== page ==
Stanley Tate (13:43):
Got it. I guess if I’m a consumer, I’m going to come to you with like “My Credit Karma say this score.” Right? Or like “My FICO says this.”
Chanon Slaughter (13:52):
Stanley Tate (13:55):
If I came to you and I told you my scores like a 720 on a Credit Karma, are you going to discount that down in your mind to kind of say, “Okay, I think your score is actually around here in our system.”
Chanon Slaughter (14:06):
No question about it. Yeah. If you tell me Credit Karma says 720, I figure you’re in a 680 range. [crosstalk 00:14:14]
Stanley Tate (14:15):
… dropping it down 40 points.
Chanon Slaughter (14:16):
Yeah. And I’m going to tell you. It’s not always cut and dry, because I’ve seen Credit Karma say 580 and a person’s score was 680. So it works both ways, but that is not the end all, be all what you see with Credit Karma. You do want to get with a lender and see where you are.
Recent student loan default doesn’t make you ineligible
Stanley Tate (14:37):
Okay. You were talking about blemishes on a credit report. I have a lot of borrowers who have like a default on a student loan that they gotten out of default in the past year or so. Are any of those negative tradelines on a trade mark. Are those going to hold them back at all from that? Let’s say they have a score that’s 700, but they had a recent default in the past year or two years. Does that cause any issues?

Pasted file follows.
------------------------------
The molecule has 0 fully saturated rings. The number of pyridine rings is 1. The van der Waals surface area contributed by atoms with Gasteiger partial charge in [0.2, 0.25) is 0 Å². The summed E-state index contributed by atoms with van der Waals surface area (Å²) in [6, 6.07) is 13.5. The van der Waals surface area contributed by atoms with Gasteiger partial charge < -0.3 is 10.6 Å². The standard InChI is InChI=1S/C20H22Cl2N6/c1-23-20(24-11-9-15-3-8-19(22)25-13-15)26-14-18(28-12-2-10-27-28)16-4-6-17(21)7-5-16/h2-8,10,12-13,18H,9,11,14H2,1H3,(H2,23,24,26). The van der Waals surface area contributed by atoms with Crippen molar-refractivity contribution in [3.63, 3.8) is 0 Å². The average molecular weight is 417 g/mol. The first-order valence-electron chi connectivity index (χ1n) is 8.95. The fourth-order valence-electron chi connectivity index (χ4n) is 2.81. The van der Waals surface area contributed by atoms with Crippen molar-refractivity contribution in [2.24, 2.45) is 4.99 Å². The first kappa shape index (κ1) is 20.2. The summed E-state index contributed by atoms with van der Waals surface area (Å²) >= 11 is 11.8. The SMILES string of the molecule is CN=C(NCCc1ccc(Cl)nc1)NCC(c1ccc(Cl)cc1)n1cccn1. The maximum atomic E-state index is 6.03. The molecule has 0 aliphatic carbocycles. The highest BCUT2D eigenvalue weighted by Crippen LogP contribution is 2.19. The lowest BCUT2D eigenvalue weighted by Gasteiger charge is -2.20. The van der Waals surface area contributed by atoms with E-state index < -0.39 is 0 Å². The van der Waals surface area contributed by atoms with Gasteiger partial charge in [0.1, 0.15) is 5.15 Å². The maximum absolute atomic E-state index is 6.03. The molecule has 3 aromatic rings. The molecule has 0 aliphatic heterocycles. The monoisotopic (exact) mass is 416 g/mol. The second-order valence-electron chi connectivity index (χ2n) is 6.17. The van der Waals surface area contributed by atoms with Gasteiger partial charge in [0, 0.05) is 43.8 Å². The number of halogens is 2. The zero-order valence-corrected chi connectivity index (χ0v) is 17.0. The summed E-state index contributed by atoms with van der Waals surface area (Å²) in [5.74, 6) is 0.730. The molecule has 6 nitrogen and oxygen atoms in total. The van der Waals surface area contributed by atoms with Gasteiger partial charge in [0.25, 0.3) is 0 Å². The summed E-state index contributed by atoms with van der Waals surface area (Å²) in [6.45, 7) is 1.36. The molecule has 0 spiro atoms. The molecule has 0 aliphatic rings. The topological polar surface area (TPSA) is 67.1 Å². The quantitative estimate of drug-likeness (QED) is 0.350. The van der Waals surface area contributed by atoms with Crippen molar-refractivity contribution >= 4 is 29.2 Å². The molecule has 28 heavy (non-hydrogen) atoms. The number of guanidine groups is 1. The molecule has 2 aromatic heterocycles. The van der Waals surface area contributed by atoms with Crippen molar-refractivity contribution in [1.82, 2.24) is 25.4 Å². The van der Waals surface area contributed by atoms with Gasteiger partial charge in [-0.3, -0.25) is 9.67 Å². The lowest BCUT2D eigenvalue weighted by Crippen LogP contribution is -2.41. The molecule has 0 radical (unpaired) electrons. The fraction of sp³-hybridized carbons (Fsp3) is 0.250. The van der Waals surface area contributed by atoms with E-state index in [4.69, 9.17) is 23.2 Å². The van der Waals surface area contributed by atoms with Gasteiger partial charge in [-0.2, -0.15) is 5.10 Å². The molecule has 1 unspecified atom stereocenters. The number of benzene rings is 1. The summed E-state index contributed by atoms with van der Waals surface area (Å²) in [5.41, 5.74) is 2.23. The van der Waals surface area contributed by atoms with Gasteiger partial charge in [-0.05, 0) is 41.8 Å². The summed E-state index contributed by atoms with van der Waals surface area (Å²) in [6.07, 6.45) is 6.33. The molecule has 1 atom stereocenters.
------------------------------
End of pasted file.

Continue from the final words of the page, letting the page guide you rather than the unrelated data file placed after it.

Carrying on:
Chanon Slaughter (15:07):
You know what? It’s always a risk assessment. So when the system is analyzing you, depending on how long ago that default was. If it was last year, even if your scores are 680, it’s very well possible the automated underwriting system is not going to accept you. But, like I said, it’s kind of a risk. If you had these blemishes, your scores are higher, then yes, it’ll probably accept you. But if you just recently, like literally last month or last year, and you got everything corrected, and you came to me now, nine times out of 10, it’s going to say no. So it’s just time heals all wounds. So it’s not to say if you’ve had these blemishes, that’s it. But the further out from that blemish, the stronger your credit, the the system analyzes all of that.